Last week, as you may recall, I used this space to pay homage to one of man's finest culinary inventions: the doughnut. In short, I confessed to occasionally eating more of the delectable delights than I should, and frequently going out of my way to procure free doughnuts whenever they're offered.
But that was last week's column, and I'm not here to talk about the past; I'm here to talk about the future, which I apparently predicted correctly last week. You see, just days after my column hit the streets, a doughnut made headlines around the world, further proving that I am, indeed, magic, just like I've always believed.
OK, it might not actually be a doughnut, but that's not the point. The guy from NASA referred to it as a "jelly doughnut," so that's what I'm going with. The fact that it's on Mars and is probably just a rock in no way diminishes the amazing fact that I called it.
Here's the scoop, for those of you who might have missed it: NASA's Opportunity rover, which will celebrate it's 10th anniversary on Mars tomorrow, took pictures of a nondescript patch of dirt and flat rocks on the red planet. Twelve days later, Opportunity photographed the same patch of dirt and rocks from roughly the same angle, only this time there was a white, doughnut-shaped rock where there hadn't been one before.
Cue the music from 2001. (It's called "Also sprach Zarathustra, Op. 30" by Richard Strauss, but of course you knew that.)
Obviously, this means there's life on Mars. Someone or something had to have put the rock there, otherwise it couldn't possibly have gotten where it was. Rocks don't just move around on their own, except for at that one place in Death Valley. The Martian rock was clearly placed there by a living creature. There is no other feasible explanation.
Given that, I find the scientific community's response to what is perhaps the most profound discovery in the history of mankind surprisingly muted. Seriously, wouldn't you think people would be a little more excited about this? We just proved that life exists somewhere other than Earth. How much more awesome is that than the stupid Higgs boson? And yet, scientists can't stop yapping about that one.
Sadly, Opportunity didn't get a picture of the creature that left the doughnut, so we can only speculate as to what it looked like. Instead of speculating wildly, though, I propose that we use what we know about Mars to determine what manner of creature could not only survive there but also make and enjoy doughnuts.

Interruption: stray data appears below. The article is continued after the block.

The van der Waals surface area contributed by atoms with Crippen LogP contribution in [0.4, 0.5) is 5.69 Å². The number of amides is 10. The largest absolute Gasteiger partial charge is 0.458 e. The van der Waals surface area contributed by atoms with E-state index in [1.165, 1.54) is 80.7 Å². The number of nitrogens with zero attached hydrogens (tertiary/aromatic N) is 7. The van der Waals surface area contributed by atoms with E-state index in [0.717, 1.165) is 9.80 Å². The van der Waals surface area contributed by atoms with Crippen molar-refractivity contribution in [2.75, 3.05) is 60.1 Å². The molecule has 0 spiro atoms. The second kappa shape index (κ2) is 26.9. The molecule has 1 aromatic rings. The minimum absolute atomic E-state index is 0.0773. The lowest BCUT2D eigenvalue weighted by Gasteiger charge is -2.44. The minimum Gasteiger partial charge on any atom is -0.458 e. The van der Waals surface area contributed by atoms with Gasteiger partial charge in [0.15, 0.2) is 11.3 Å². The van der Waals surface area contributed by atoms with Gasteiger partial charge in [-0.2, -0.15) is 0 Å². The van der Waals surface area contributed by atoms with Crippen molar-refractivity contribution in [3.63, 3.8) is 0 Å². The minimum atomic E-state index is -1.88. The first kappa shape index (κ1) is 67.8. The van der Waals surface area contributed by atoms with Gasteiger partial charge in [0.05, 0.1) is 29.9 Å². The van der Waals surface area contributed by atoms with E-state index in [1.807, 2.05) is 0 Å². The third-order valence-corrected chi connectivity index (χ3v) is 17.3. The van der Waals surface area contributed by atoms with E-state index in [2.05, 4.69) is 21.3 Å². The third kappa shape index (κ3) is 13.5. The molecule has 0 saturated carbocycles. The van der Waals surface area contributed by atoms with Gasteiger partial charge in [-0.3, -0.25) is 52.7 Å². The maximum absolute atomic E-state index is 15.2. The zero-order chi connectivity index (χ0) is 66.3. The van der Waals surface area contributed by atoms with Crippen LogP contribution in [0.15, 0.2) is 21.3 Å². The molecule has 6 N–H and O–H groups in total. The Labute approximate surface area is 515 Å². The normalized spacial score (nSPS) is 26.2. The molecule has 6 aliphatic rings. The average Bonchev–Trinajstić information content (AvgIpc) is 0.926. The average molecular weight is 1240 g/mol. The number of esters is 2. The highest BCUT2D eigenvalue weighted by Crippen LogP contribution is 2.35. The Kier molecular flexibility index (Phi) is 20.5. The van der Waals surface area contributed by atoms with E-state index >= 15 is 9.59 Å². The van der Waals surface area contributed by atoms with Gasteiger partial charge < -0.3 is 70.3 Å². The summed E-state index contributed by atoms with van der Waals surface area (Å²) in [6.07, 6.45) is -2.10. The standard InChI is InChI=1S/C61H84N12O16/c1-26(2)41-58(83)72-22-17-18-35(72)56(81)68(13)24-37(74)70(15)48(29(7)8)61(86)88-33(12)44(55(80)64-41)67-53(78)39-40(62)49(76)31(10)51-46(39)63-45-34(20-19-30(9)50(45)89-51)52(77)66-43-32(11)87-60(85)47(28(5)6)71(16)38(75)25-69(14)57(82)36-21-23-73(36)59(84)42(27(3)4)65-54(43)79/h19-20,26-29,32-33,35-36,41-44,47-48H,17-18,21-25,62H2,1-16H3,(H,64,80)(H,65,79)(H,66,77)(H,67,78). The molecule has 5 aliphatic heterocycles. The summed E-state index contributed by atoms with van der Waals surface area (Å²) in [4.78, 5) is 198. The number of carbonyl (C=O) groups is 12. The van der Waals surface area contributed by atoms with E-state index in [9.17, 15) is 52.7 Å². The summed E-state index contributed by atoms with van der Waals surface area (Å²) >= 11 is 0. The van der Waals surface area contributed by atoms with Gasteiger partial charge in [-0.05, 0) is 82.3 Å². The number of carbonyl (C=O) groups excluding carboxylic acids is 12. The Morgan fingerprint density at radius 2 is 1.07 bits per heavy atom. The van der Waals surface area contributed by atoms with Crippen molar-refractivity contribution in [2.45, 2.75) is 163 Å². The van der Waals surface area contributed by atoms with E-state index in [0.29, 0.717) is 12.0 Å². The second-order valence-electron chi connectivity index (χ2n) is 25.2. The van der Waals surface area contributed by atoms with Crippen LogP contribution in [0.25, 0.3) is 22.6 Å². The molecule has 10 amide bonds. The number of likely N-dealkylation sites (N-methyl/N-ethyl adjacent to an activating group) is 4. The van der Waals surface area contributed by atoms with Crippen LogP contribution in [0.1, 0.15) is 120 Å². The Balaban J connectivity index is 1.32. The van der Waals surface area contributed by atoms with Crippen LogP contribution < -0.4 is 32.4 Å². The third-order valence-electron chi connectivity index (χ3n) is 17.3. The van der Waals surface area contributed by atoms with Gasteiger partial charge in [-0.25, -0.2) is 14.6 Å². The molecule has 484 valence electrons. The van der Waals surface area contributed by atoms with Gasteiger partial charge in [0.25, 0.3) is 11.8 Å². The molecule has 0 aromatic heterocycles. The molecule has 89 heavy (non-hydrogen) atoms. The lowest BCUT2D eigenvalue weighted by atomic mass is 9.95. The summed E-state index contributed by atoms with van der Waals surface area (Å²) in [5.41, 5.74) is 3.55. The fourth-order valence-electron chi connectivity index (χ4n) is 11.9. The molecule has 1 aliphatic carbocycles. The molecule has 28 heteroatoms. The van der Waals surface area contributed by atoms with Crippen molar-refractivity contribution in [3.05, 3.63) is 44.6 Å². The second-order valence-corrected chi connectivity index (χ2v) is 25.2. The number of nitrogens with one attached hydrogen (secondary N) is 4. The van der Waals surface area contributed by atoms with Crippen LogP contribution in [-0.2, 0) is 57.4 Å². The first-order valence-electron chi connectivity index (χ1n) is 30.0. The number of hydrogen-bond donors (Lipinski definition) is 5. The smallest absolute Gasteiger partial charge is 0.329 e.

As a starting point, I think we should use a stereotypical doughnut-eater from Earth, by which I mean either me or Homer Simpson. Mars' gravity is about one-third as strong as Earth's, so I'd weigh a svelte 70 pounds or so. Plus, gravity that faint wouldn't have wreaked as much havoc on things like my waistline, gut and chins as Earth's gravity has over the last 43 years. I'm even willing to blame Earth's gravity for the fact that I'm bald.
So, Martian me would be tall and thin with a nice head of hair. He'd probably be in better shape than me, too, the jerk; we'll see how cool he is when he comes here and has to deal with our gravity. And for some reason I'm picturing him dressed like a Tusken raider from the original Star Wars. I have no reason for thinking that, but since I'm the one who can tell the future, I advise you to just go with it.
Anyway, now that we know what our Martian doughnut-eater looks like, we should try to predict his actions (I'm ruling out the chance that it could be female, since women eat fewer doughnuts and generally clean up after themselves.) This, I think, is where Opportunity may have a perfect opportunity because if we assume that the doughnut-eater is like me, we know one thing for certain: It will definitely be coming back for the rest of that doughnut. The thing looks it's barely been touched.
NASA should direct Opportunity to go back to its location overlooking the doughnut and snap a picture when the creature returns. Then we'll have the proof that we need. And this time NASA should instruct Opportunity to make sure its treads don't accidentally kick up a doughnut-shaped rock and cause idiots like me to jump to incorrect conclusions about extraterrestrial life.
Todd Hartley predicts that any people who go to Mars will be psyched they can get doughnuts. To read more or leave a comment, please visit zerobudget.net.